49. 49. Screening Guidelines for the Early Detectionof Cervical Cancer, American Cancer Society• Screening should begin approximately three years after a women begins having vaginal intercourse, but no later than 21 years of age.• Screening should be done every year with regular Pap tests or every two years using liquid-based tests.• At or after age 30, women who have had three normal test results in a row may get screened every 2-3 years. However, doctors may suggest a woman get screened more frequently if she has certain risk factors, such as HIV infection or a weakened immune system.• Women 70 and older who have had three or more consecutive Pap tests in the last ten years may choose to stop cervical cancer screening.• Screening after a total hysterectomy (with removal of the cervix) is not necessary unless the surgery was done as a treatment for cervical cancer.
  50. 50. Screening Guidelines for the Early Detectionof Prostate Cancer, American Cancer SocietyThe prostate-specific antigen (PSA) test and the digital rectal examination(DRE) should be offered annually, beginning at age 50, to men who have alife expectancy of at least 10 years.Men at high risk (African-American men and men with a strong familyhistory of one or more first-degree relatives diagnosed with prostate cancerat an early age) should begin testing at age 45.For men at average risk and high risk, information should be providedabout what is known and what is uncertain about the benefits andlimitations of early detection and treatment of prostate cancer so that theycan make an informed decision about testing.
  51. 51. Screening Guidelines for the Early Detection ofColorectal Cancer and Adenomas, American CancerSociety 2008 Beginning at age 50, men and women should follow one of the following examination schedules: • A flexible sigmoidoscopy (FSIG) every five years • A colonoscopy every ten years • A double-contrast barium enema every five years • A Computerized Tomographic (CT) colonography every five years • A guaiac-based fecal occult blood test (FOBT) or a fecal immunochemical test (FIT) every year • A stool DNA test (interval uncertain) People who are at moderate or high risk for colorectal cancer should talk with a doctor about a different testing schedule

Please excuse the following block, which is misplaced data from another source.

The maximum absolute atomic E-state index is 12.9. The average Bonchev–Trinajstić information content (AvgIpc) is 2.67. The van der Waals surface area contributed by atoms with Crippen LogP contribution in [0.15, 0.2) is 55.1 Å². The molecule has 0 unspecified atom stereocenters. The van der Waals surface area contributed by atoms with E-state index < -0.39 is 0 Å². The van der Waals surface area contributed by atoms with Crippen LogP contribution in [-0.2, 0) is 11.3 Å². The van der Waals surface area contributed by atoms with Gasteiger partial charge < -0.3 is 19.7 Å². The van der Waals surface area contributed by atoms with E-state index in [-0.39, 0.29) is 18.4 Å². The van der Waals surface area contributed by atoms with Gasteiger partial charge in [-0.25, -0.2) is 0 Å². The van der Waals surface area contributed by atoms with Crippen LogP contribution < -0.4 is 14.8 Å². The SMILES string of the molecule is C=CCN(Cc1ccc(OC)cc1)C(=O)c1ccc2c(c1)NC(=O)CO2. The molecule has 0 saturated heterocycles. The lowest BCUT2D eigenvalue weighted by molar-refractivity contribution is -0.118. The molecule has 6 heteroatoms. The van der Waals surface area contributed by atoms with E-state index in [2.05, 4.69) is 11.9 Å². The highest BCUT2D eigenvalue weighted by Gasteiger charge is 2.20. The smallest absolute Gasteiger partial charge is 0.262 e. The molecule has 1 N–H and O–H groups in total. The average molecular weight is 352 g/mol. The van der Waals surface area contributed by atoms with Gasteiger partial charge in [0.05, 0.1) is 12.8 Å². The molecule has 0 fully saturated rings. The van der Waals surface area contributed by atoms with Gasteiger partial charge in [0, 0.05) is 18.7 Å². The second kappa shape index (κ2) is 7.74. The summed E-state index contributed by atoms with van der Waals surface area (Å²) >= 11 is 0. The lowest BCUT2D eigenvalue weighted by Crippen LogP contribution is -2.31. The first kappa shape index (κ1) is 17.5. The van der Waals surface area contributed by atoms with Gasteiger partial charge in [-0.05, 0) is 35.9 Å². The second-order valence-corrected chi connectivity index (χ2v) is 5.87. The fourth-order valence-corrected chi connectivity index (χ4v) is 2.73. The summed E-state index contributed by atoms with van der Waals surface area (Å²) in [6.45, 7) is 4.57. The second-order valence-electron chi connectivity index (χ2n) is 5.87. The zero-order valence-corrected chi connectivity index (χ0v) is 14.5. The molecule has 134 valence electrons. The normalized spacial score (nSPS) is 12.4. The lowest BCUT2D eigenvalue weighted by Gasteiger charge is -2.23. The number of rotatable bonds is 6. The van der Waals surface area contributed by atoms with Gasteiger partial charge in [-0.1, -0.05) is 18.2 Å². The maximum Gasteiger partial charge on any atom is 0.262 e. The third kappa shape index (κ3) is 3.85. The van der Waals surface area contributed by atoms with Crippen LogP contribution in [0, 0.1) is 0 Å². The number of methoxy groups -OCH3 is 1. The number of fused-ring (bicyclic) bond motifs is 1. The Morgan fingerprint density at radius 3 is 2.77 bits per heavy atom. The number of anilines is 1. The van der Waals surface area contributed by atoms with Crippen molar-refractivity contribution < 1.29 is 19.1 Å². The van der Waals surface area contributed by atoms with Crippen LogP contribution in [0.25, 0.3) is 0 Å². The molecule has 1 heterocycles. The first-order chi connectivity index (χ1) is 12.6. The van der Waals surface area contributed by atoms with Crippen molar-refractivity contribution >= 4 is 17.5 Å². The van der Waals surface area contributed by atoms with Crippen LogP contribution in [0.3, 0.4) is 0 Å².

52. 52. Other Diagnostic tests if cancer issuspected or diagnosed (will depend onprimary site)examination of cells that are sloughed into the1. Cytology studies:various body secretions or scraped from organ cavities (i.e. papsmear)....suspicious findings may necessitate an actual biopsy2. Chest Xray/Mammogram: looking for radiological evidence of aprimary or a metastatic cancer site (not very sensitive, you need apretty big lesion to see it on chest xray)3. CBC: evaluate the blood for anemia, alterations in WBCs,thrombocytopenia or thrombocytosis4. Blood tests for tumor markers/antigens: CEA, AFP, CA19-9, CA-125, CA15-3, CA27-3, PSA
  53. 53. Other diagnostic tests if cancer issuspected or diagnosed (will depend onthe primary site)5. Biopsy: refers to the process of obtaining tissue for histologic examand susequent diagnosis of the disease • Needle Biopsy • Incisional • Excisional6. CT Scan: Multiple xrays are done, usually from the neck to groin toget a picture of the internal organs and look for metastatic disease(often part of routine staging of cancer7. PET Scan: This is a specialized test looked at the metabolic rate oftissues. A radioactively labeled sugar solution is ingested and thescanner looks for areas of the body that take up the sugar...good incancer because of the elevated glucose needs of cancerous cells
  54. 54. Other diagnostic tests if cancer issuspected or diagnosed (will depend onthe primary site)8. Sigmoidoscopy/Colonoscopy: Visualize and removepolyps, precancerous lesions and cancerous lesions from thecolon.9. Bone Scan: Radioisotopes are injected and looks forincreased uptake in the bone (hot spots) which indicatemetastatic disease in the bones10. Bone Marrow Study: evaluate the progenitor cells, lookfor genetic abnormalities (most often used in hematologicmalignancies, but a metastatic cancer to the bone marrow canalso be evaluated).
  55. 55. Ways of classifying cancer...1. Anatomic Site2. Histological Analysis (grading)3. Extent of Disease (Staging)